The Australia and New Zealand Banking Corporation (ANZ) has reported its financial results for 2019, with the blue bank posting AU$5.9 billion in after-tax profit -- down 7% from last year.
For the full year ended 30 September 2019, the bank's Australian operations returned AU$3.6 billion in cash profit, on revenue of AU$9.6 billion, a 6% drop from 2018.
It ended the year with 8.7 million total retail, commercial, and institutional customers.
The bank migrated more than 60,000 users onto a new institutional customer self-service platform during the 12-month period, which has centralised access to all transaction accounts, payments, and foreign exchange information.
ANZ's investment spend increased AU$185 million as a result of targeting improvements to customer experience and origination systems, its financial results said. This was accompanied by the need to meet increased regulatory and compliance obligations.
Meanwhile, the bank's new ventures arm, ANZi, invested around AU$65 million in emerging growth companies that it said could help create "long-term strategic value".
During the year, ANZ CEO Shayne Elliott said his bank dealt with the consequences from the findings made during the Banking Royal Commission, which he said has had a "real impact" in terms of what ANZ is focused on.
"This year we've seen a really significant increase in the investment we have around ... putting things right. The sad reality is that we have a lot of things to fix up, not just from the Royal Commission but in terms of ongoing remediations. That takes a lot of our very bright people, takes a lot of money and technology resource," he said.
"I'm really pleased with where we are today in terms of business momentum in Australia. We're getting our, sort of mojo back there, if you will, out in the marketplace."
Following the Royal Commission, ANZ agreed to 16 actions handed down by the review. It also dismissed 151 employees for breaches of the bank's Code of Conduct. A further 516 employees received a formal disciplinary outcome.
30 current or former senior executives also received a "consequence" in 2019 for code of conduct breaches or findings of accountability for a material event, or otherwise left the bank after an investigation was initiated, ANZ said.
ANZ has been operating in an "agile" way for a few years now, with the program of work known as "New Ways of Working". In reporting the bank's results, Elliott said that approach has helped the changes the organisation has needed to make.
"There's a lot of stuff written about this, but what's it essentially about? It's essentially about breaking down work into bite size chunks and being really agile," he said, in attempt to explain what agile actually means.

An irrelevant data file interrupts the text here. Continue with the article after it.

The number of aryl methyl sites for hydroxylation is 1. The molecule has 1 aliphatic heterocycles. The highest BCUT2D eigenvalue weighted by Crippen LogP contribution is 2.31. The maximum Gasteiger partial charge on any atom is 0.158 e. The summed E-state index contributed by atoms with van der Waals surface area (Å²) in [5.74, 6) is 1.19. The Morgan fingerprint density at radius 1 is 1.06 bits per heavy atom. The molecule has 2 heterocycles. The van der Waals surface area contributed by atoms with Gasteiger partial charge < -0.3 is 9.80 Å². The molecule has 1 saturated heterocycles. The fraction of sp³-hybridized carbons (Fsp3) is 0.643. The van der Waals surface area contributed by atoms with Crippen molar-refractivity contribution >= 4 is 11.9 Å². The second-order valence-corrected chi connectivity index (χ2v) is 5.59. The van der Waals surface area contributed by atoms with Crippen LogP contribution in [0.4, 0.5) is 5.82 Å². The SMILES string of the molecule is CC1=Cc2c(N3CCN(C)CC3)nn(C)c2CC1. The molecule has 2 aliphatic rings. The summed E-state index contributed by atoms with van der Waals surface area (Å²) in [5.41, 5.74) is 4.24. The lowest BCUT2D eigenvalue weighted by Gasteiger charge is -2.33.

"Making sure that when things happen in your business, when customers change their behaviour, or when we see things changing from regulators or the environment, that we're able to quickly respond."
According to Elliott, it's a different mindset.
"It's been enormously valuable to ANZ. I think part of the reason we've been able to get back on the front foot in terms of our home loan business in particular, was absolutely due to the agile approach that we had. So I think it's been an enormous benefit," he continued
Under the banner of customer remediation, the bank listed an additional charge of AU$559 million as a result of an increase in "provisions for remediation work", taking the total charge to AU$1.2 billion since the figure was published in the bank's first-half results.
"ANZ recognises the impact this has on both customers and shareholders. We are taking a proactive approach and are conducting detailed reviews across the group. There are more than 1,000 people working on remediation. We returned more than AU$100 million to impacted customers this financial year," the bank wrote in its results.
Total investment spend was listed as AU$1.4 billion; while its capitalised software balance sat at AU$1.3 billion -- down from the AU$2.9 billion reported in September 2015.
Meanwhile, the bank's New Zealand operations returned a full-year after-tax profit of NZ$1.8 billion -- an 8% drop from the 2018 financial year.
The country's business reported cash NPAT of NZ$1.9 million, up 2% on the previous year, mostly thanks to the sales of life insurance company OnePath Life Limited and ANZ New Zealand's 25% share in Paymark Limited.
"Our focus on digitisation and efficiencies means we have cut fees on a range of products, services, and interest rates this year, passing on more than AU$20 million in savings to customers," ANZ New Zealand Acting CEO Antonia Watson said.
One million customers now use ANZ goMoney, the company's mobile banking app.
For the first-half of 2019, ANZ reported AU$3.17 billion in after-tax profit, on revenue of AU$4.8 billion.
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